Sunday, December 18, 2011

Day 18: Bonnie and Clyde

"Come on, put yer pants on boy, we gonna take some pictures."

I am currently reading a book called "Pictures at a Revolution: Five Movies and the Birth of the New Hollywood" by Mark Harris. It's essentially about the development, production and aftermath of the five Best Picture nominees from 1967: Doctor Dolittle, In the Heat of the Night, Guess Who's Coming to Dinner, The Graduate, and Bonnie & Clyde. The story behind Bonnie & Clyde is almost as interesting as the movie itself. It began in 1962 when two journalists, Robert Benton & David Newman, who fancied themselves screenwriters, wanted to write a screenplay for their favorite director, Francois Truffault, to make as his English-language directorial debut.

Truffault was involved with the project for a while, as was Jean-Luc Godard, but both eventually moved on to other projects and the fillm landed in the lap of one of the few American maverick auteurs at the time, Arthur Penn. Warren Beatty, who at the time was struggling to live up to his desired image of being more than just another pretty face, decided that he wanted to move into producing, and this film would make him the first actor/producer since Charlie Chaplin.

All fascinating, interesting stuff, but it wouldn't amount to a hill of beans if the movie weren't any good. Thankfully for us, the movie is fantastic. It truly is the first American feature to embrace the style of the French New Wave and it was the birth of a new wave of American independent film production. Beatty plays Clyde Barrow, a criminal who's just been released from prison when he meets up with a small-town Texas waitress named Bonnie Parker, played by the devastatingly gorgeous and talented Faye Dunaway.

She becomes turned on by his bad boy ways, thieving and robbing, and agrees to go with him, wherever it is that he's going, and live a life on the lam. Along the way they meet up with C.W. Moss (Michael J. Pollard) a mechanic who they convince to join them as a getaway driver. The Barrow Gang is soon complete as they meet up with Clyde's brother Buck (Gene Hackman) and his wife Blanche (Estelle Parsons).

Bonnie and Clyde become the first mythologized American outlaws since Jesse & Frank James and Billy the Kid. Their reputation preceeds them wherever they go, and they find it harder and harder to lay low after robbing a bank. Everytime they end up somewhere waiting for the heat to die down, it flares up again, and they find themselves on the run. As a side note, I recently watched Terrence Malick's Badlands for the first time, and going back to watch Bonnie & Clyde again, it's easy to see the influence of the latter on the former, but Malick is more a director influenced by the stillness and calm of American directors like George Stevens, so his film plays more poetically than the visceral Bonnie & Clyde. It's no less a film and I suggest you make a double feature of it sometime.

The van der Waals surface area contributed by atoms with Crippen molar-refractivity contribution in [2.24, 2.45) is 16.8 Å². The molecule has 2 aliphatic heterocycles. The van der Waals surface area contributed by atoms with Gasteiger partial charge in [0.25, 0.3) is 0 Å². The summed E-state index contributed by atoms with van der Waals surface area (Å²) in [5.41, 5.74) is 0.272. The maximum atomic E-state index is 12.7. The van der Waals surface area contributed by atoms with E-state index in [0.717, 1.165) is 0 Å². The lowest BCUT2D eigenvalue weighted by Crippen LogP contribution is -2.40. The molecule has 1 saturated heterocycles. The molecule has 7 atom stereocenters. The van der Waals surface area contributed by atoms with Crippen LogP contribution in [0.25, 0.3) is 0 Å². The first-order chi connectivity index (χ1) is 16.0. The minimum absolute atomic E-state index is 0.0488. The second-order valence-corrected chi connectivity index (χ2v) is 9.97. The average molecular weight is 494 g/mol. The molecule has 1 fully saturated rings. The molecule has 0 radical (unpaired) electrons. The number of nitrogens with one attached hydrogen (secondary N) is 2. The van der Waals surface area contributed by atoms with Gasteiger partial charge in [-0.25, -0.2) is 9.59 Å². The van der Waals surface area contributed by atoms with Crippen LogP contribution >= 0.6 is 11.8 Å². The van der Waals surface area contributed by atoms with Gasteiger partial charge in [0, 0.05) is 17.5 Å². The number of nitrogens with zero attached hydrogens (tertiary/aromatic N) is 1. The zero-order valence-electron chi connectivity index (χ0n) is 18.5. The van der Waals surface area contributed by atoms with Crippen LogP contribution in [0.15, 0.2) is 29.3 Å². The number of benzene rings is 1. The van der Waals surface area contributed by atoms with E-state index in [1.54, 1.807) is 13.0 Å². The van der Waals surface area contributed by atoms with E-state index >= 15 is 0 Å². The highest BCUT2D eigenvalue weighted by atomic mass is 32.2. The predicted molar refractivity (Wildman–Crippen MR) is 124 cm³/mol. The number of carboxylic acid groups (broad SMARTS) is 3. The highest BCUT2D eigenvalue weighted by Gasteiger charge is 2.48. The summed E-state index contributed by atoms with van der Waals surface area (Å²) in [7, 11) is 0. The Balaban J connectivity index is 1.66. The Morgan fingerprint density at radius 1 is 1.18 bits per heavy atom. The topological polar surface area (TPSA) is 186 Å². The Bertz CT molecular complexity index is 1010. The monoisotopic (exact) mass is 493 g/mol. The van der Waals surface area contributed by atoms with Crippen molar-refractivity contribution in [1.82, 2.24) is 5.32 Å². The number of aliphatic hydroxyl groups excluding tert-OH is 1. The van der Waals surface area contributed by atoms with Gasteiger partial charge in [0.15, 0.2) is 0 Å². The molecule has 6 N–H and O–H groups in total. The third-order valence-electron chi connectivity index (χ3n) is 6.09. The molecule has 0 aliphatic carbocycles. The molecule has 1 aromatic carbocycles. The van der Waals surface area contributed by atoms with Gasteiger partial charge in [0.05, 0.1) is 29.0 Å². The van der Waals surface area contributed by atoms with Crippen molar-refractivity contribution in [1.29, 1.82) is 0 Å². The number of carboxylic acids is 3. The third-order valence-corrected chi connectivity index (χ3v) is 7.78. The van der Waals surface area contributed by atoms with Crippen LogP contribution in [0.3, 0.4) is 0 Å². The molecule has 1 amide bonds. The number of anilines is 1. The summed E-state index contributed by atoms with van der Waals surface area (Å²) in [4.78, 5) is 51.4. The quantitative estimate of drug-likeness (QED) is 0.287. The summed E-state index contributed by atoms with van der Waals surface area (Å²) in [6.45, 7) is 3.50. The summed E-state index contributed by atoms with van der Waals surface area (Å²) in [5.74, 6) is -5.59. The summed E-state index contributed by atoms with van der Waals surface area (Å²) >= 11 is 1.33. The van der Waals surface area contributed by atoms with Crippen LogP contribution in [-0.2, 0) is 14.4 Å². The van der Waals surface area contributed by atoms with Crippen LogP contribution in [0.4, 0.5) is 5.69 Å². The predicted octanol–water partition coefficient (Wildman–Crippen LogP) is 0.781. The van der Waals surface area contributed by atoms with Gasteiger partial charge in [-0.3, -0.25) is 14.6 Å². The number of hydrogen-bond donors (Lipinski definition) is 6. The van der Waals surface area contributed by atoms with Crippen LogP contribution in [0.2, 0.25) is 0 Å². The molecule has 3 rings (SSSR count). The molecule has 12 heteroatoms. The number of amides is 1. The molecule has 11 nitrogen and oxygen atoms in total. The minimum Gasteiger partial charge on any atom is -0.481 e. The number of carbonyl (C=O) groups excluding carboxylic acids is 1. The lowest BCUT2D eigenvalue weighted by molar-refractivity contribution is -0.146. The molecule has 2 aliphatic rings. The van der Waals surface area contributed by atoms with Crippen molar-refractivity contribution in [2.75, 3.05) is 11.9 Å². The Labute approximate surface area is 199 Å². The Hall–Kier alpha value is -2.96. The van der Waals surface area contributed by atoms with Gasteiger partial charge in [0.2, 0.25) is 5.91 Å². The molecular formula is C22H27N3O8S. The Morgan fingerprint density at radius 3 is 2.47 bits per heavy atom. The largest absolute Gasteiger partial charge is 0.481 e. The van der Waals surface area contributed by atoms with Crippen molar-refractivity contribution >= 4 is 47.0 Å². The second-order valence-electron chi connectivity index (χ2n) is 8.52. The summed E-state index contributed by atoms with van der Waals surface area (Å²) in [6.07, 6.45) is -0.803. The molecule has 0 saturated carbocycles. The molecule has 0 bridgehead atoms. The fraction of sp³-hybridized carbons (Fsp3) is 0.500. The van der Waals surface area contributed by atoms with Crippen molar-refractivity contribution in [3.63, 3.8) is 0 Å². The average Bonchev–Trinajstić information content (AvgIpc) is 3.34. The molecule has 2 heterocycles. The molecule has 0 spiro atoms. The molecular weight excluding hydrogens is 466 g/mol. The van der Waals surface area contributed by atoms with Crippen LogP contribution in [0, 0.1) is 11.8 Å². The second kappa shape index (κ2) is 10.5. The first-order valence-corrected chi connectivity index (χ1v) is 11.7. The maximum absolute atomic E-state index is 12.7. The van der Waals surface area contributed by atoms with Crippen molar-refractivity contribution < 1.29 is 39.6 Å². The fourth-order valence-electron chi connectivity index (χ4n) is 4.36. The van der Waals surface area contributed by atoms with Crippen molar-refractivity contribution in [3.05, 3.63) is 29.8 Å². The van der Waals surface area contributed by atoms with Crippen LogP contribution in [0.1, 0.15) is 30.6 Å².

All five of the actors were nominated for Academy Awards in 1967, and though only Estelle Parson won, it undeniably launched the others, save Pollard, into the stratosphere. Hackman would win his first Oscar four years later, Dunaway nine years later, and though Beatty never won an acting Oscar, he would win several as producer and director of Reds in 1981. Much like yesterday's review of Dazed and Confused, it's wonderful to see the birth of the careers of so many brilliant actors being traced back, essentially, to one film. Even Gene Wilder pops up in a small but brilliant role as an undertaker who finds himself and his girlfriend kidnapped by The Barrow Gang when they steal his car.

The film also won, rightfully, an Oscar for it's Cinematography which is fantastic, but I think the award it was most deserving of, it did not win, and that is Best Editing. Dede Allen created this style of editing that we've become so accustomed to in the ensuing decades, but it's truly breathtaking to see it come to life here. The quick cuts before the outlaws are finally gunned down at the end, as Clyde looks to the bushes, then to the flock of birds that fly away, finally the intense and all-too-quick last glances between the lovers before they are killed in a hail of gunfire are probably the best moments in a film filled with great moments. On a side note, Hal Ashby won for editing In the Heat of the Night, and he's one of my all-time favorites, so I won't begrudge him that.

Bonnie and Clyde is a brilliant film and one of the true touchstones of American cinema. It's a film that you can easily watch over and over again and never tire of. It's as much a landmark American film as Citizen Kane, Casablanca and other noteworthy trailblazers before it. I cannot recommend it highly enough, and Warner Bros. deluxe edition bluray that was released a few years ago is amazing. The transfer is incredible and it feels like you're seeing the film the way audiences in 1967 did.

Tomorrow's film will be another from that incredible Best Picture race, Mike Nichols' The Graduate with Dustin Hoffman, Anne Bancroft & Katharine Ross.

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